• Hannah Gadsby explains why she's fearful of a plebiscite on same-sex marriage (Facebook)Source: Facebook
The funny woman doesn't want another generation of LGBTIQA+ youths exposed to the same "horrific bile" that she was when Tasmania became the last Australian state to legalise homosexuality in 1997.
Bianca Soldani

25 Aug 2016 - 10:03 AM  UPDATED 25 Aug 2016 - 10:03 AM

Australian comedian Hannah Gadsby is making a case against the marriage equality plebiscite by sharing her own harrowing experience with anti-gay hate speech.

In an heartfelt Facebook post shared on Thursday, the 38-year-old shares how the debate over whether to decriminalise homosexuality in Tasmania in the mid-90s affected her upbringing and perception of self-worth.

In her late-teens at the time, Gadsby says the debate taught her “how to close [herself] off and rot quietly in self-hatred”.

This tweet perfectly sums up the problem with a plebiscite
*Drops Mic*

“I learnt this because I learnt that I was subhuman during a debate where only the most horrible voices and ideas were amplified by the media," she writes. "These voices also gave permission for others to tell me that I was less than them, with looks, words and on one occasion, violence”.

“For many, the debate was theatre. For me, it made me hate myself so deeply I have never been able to develop an aptitude for relationships.”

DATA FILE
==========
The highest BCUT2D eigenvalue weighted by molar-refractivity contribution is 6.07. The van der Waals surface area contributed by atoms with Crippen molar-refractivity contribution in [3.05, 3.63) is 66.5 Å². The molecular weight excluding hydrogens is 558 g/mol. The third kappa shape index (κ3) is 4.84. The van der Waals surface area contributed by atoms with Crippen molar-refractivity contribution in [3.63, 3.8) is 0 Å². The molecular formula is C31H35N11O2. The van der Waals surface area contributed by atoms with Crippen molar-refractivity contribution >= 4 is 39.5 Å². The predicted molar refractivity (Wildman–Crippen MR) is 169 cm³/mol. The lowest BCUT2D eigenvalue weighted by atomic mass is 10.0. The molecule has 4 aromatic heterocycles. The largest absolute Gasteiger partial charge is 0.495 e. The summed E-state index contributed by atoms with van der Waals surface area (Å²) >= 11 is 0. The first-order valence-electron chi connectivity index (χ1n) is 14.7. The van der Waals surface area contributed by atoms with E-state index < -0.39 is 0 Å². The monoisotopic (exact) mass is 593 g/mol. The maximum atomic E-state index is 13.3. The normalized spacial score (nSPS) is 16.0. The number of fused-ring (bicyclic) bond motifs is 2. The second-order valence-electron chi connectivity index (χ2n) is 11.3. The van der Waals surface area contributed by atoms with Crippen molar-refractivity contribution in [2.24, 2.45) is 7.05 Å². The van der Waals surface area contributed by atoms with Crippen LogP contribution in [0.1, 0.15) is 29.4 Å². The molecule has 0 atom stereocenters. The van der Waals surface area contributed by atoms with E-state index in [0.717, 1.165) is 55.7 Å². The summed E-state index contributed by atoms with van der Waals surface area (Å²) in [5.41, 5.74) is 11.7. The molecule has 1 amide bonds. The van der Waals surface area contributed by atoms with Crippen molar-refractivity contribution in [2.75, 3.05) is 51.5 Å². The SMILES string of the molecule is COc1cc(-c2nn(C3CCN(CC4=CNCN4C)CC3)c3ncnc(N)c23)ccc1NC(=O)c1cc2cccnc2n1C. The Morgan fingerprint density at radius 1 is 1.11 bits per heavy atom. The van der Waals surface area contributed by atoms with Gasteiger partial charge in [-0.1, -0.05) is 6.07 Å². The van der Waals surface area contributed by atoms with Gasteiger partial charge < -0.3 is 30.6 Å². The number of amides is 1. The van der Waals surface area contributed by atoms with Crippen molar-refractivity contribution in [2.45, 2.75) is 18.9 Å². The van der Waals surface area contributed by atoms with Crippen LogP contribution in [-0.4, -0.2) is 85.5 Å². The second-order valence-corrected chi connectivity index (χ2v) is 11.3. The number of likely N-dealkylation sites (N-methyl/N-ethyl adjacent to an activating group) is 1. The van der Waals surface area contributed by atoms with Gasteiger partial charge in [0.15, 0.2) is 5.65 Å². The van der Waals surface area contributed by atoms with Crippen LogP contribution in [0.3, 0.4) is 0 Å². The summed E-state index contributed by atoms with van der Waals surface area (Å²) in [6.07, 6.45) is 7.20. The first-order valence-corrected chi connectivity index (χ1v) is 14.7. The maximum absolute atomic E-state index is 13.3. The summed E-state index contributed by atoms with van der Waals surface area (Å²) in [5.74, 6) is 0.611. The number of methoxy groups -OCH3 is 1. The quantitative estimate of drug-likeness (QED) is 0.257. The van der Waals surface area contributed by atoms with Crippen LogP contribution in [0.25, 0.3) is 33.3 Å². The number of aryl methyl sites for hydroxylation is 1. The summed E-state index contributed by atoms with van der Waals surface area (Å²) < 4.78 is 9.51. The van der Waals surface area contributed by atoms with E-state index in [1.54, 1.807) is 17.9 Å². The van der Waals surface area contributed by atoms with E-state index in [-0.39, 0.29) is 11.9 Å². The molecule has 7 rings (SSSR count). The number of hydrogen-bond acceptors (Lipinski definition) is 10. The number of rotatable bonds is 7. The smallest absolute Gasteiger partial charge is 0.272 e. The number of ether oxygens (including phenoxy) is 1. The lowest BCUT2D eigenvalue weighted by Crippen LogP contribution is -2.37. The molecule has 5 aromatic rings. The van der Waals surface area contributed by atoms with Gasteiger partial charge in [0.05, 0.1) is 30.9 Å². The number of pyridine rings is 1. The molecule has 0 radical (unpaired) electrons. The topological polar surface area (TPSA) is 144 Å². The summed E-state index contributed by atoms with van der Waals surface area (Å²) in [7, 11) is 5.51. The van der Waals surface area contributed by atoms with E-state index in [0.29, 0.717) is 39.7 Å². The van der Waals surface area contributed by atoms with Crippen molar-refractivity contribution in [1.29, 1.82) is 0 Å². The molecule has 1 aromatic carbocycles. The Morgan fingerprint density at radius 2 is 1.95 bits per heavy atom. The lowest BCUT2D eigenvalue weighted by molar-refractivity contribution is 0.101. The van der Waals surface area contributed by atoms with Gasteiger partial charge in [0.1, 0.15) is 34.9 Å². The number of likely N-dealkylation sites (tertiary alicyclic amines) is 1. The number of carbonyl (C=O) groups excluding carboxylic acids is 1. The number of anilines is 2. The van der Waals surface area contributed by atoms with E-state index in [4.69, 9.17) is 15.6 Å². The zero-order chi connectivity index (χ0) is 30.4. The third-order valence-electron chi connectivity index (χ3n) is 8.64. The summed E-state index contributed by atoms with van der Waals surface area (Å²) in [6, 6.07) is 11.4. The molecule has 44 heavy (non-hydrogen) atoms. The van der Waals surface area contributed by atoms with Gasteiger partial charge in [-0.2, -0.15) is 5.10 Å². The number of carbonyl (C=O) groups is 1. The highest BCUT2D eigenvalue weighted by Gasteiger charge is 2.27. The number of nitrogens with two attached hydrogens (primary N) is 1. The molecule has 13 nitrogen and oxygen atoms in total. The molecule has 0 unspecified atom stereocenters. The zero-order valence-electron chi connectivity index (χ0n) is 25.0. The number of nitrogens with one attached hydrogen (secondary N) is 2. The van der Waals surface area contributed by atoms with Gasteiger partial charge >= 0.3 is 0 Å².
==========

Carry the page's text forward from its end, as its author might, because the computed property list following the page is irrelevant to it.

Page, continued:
The comedian goes on to explain how she now lives with the daily effects of anxiety and low self-esteem bred during that period, and is concerned about how any present debate attached to a plebiscite will affect the current generation of young and vulnerable LGBTQIA+ people – particularly those in regional communities “who are isolated from positive voices”.

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While she realises that the percentage of people opposed to same-sex marriage is relatively small, Gadsby says they “will no doubt be handed a megaphone in the name of entertainment.

“But this kind of entertainment will not only ruin young lives…it will end some of them. Speech is not free when it comes at such a cost,” she writes.

The plebiscite is set to take place in February next year.